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Is it wrong to not want to overpay?

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Replies to: Is it wrong to not want to overpay?

  • PurpleTitanPurpleTitan 12668 replies29 threadsRegistered User Senior Member
    Yep, at some point, the extra you pay for for undergrad is really a luxury good.

    IMO, there are some degrees where the prestige of the school really makes a difference (MBA and JD), but to a large extent, assuming that you're smart (top 2 percentile) and driven (and if you are unhooked and can get in to an elite college, you pretty much have to be these days) and have good people (and strategic thinking) skills, if you want to make money, you will make money.
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  • collegedad13collegedad13 735 replies6 threadsRegistered User Member
    I agree overpaying is in the eye of the beholder. Also if you can afford 40k per year that’s what you should be paying. We all need to leave the free college for those who cant afford it . If we dont we are taking advantage of the truly needy students
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  • cptofthehousecptofthehouse 29249 replies57 threadsRegistered User Senior Member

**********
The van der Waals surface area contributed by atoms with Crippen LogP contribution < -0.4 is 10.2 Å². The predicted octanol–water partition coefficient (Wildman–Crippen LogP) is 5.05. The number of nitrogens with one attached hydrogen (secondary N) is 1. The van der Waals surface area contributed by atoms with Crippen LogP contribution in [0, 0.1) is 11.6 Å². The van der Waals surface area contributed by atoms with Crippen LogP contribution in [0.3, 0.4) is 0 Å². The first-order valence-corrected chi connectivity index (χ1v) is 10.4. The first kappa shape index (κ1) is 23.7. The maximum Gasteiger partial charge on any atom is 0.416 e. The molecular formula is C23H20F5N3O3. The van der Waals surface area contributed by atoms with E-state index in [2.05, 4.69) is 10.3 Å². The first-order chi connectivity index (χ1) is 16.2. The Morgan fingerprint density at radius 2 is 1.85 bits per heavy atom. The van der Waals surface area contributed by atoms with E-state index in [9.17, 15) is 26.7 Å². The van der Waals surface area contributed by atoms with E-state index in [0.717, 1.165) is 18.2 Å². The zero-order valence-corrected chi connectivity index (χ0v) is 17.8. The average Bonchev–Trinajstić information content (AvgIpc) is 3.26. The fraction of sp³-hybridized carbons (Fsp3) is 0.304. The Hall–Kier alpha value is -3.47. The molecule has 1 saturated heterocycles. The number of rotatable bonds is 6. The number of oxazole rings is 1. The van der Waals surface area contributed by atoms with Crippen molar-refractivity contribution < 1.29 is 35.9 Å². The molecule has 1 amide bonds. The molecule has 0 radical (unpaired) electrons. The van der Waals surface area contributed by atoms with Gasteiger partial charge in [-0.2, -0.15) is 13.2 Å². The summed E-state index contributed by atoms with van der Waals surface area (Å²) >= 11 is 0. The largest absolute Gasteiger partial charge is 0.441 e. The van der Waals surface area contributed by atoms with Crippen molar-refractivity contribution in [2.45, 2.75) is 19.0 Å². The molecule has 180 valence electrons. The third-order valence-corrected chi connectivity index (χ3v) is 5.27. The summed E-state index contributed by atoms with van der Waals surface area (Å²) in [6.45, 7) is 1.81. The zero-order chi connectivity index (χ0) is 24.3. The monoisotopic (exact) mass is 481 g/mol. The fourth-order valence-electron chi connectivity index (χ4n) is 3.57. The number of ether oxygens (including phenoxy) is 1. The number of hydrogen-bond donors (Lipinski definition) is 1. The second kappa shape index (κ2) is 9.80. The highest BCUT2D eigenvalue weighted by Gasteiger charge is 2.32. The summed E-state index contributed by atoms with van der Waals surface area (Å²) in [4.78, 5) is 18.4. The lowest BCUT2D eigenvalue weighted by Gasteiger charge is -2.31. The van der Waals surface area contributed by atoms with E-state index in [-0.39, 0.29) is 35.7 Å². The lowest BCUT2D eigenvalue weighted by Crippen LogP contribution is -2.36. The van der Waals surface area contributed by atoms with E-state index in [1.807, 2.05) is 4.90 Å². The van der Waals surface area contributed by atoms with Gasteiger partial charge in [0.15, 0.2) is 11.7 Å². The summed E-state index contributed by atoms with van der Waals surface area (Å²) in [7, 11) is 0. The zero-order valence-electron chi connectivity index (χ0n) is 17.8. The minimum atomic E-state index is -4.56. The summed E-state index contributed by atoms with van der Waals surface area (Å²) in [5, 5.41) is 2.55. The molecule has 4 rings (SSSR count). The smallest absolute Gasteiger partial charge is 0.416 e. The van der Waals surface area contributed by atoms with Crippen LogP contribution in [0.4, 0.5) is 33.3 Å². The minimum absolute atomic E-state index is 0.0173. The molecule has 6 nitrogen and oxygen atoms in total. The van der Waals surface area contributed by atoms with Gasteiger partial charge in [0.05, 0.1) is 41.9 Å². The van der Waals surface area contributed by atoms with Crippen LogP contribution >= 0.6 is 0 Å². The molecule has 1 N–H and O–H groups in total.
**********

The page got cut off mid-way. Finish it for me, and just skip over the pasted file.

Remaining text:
What is overpaying? If you have an opportunity to go to Harvard, want to go to Harvard, can afford to go to Harvard, does the fact that you have to fully pay when there are many students on financial aid, even full ride, turn your decision?

    I know folks in my area who just could not bear to pay for OOS public schools because they are paying so much more than most of their peers.

    But if you define “overpaying” as paying more than you can safely afford. That’s not a good idea most of the time.
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  • PurpleTitanPurpleTitan 12668 replies29 threadsRegistered User Senior Member
    edited July 4
    @collegedad13:
    "We all need to leave the free college for those who cant afford it . If we dont we are taking advantage of the truly needy students."

    I have about as much trouble understand this viewpoint as I do if someone said that upper-middle-class families should spend a lot of money on a big house because if they decided to save money by getting a smaller older house that costs a fraction the amount, they are taking advantage of the poor.
    edited July 4